Notes on...

The humble heroes of London’s Watts Memorial

1 May 2021

9:00 AM

1 May 2021

9:00 AM

Folajimi Olubunmi-Adewole died last weekend saving a woman’s life. Hearing her cries as she fell into the Thames from London Bridge, the 20-year-old, known as Jimi, handed his phone to a friend, told him to call the police, and with another passer-by dived into the river. The other man and the woman were rescued. Jimi was not.

His family have called for his heroism to be publicly remembered. A few minutes’ walk from the flowers left for Jimi on the riverbank sits an unassuming remnant of Victorian public-spiritedness, inspired by the same desire to remember everyday heroism.

The Memorial to Heroic Self-Sacrifice is in the former churchyard of Aldersgate’s St Botolph church, now called Postman’s Park after the old General Post Office building which bounds the southern edge. Designed by Ernest George, it’s a pitched timber structure rather akin to a village cricket pavilion. ‘At once moving and unintentionally quaint’, as Pevsner puts it.


The artist George Frederic Watts conceived the monument in 1887, arguing for ‘some permanent memorial to the deeds of heroic men, the sacrifice of whose lives is being constantly made and as quickly forgotten’. Inside are 54 ceramic tiles designed by William De Morgan and embedded along the wall, each emblazoned with the name of someone who sacrificed him- or herself for another. In a painterly script, the tiles display the heroes’ occupation, the date of their death and a short description of the events preceding it.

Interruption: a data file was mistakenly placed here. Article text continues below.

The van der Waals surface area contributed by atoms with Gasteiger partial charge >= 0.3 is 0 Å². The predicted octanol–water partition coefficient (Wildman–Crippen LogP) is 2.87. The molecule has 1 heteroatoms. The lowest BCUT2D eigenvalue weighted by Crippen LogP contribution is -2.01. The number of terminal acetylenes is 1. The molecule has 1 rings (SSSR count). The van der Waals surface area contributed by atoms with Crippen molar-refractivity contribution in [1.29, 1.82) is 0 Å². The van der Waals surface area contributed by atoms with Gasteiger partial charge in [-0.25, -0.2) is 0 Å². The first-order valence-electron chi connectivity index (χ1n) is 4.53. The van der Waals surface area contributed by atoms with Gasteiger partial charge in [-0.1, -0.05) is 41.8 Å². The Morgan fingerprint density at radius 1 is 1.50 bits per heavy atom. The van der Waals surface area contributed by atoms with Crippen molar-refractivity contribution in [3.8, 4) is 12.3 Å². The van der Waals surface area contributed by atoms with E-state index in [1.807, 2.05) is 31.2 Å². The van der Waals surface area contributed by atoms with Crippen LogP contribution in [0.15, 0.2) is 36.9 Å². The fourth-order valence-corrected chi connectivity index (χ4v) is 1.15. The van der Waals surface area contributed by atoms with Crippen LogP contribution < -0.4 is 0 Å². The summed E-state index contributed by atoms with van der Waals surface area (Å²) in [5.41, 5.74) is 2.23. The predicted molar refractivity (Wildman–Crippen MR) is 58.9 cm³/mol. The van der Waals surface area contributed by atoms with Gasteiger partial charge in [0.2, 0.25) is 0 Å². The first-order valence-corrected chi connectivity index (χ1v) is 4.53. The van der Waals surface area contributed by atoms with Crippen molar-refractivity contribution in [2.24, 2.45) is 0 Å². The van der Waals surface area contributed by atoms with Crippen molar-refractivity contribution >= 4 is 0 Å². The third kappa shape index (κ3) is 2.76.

There is little apparent logic in the names Watts chose to remember. Many had died years, if not decades, before the memorial — then far from complete — was unveiled in 1900. The earliest, from 1863, is dedicated to a ‘pantomime artiste’ whose dress was enveloped in flames as she tried to extinguish another performer’s costume.

Included too is a G. Garnish, ‘a young clergyman who lost his life in endeavouring to rescue a stranger from drowning at Putney’. No record can be found of the Revd Garnish in any London parish records, nor are there any reports of an inquest or funeral for the young priest. Two days after the first reports of the incident, the Mid-Surrey Gazette suggested that other contemporary newspapers had been ‘the victims of a hoax’.

Watts found his ‘humble heroes’ by asking members of the public to send him newspaper clippings. The lack of any formal vetting process shows just how personal the project was. It was Watts who stumped up the considerable £402 cost for the construction. In the centre of the incomplete wall of plaques is a small wooden shrine to him.

Could Jimi be added to the Watts Memorial? In 2009 Leigh Pitt’s name was added nearly 80 years after the previous tile. Pitt, a photocopier engineer who drowned saving a boy in a London canal, is given the faux-Victorian title of ‘reprographics operator’. Historian John Price, of the Friends of the Watts Memorial, is unconvinced by attempts to see modern names included. He wants the listed monument to be completed with the names Watts intended to include before his death in 1904, and for the gardens to be turned into a larger memorial with modern plaques placed around the park. ‘I want people in 100 years’ time to go to Postman’s Park and say, “Look at what Jimi did”.’

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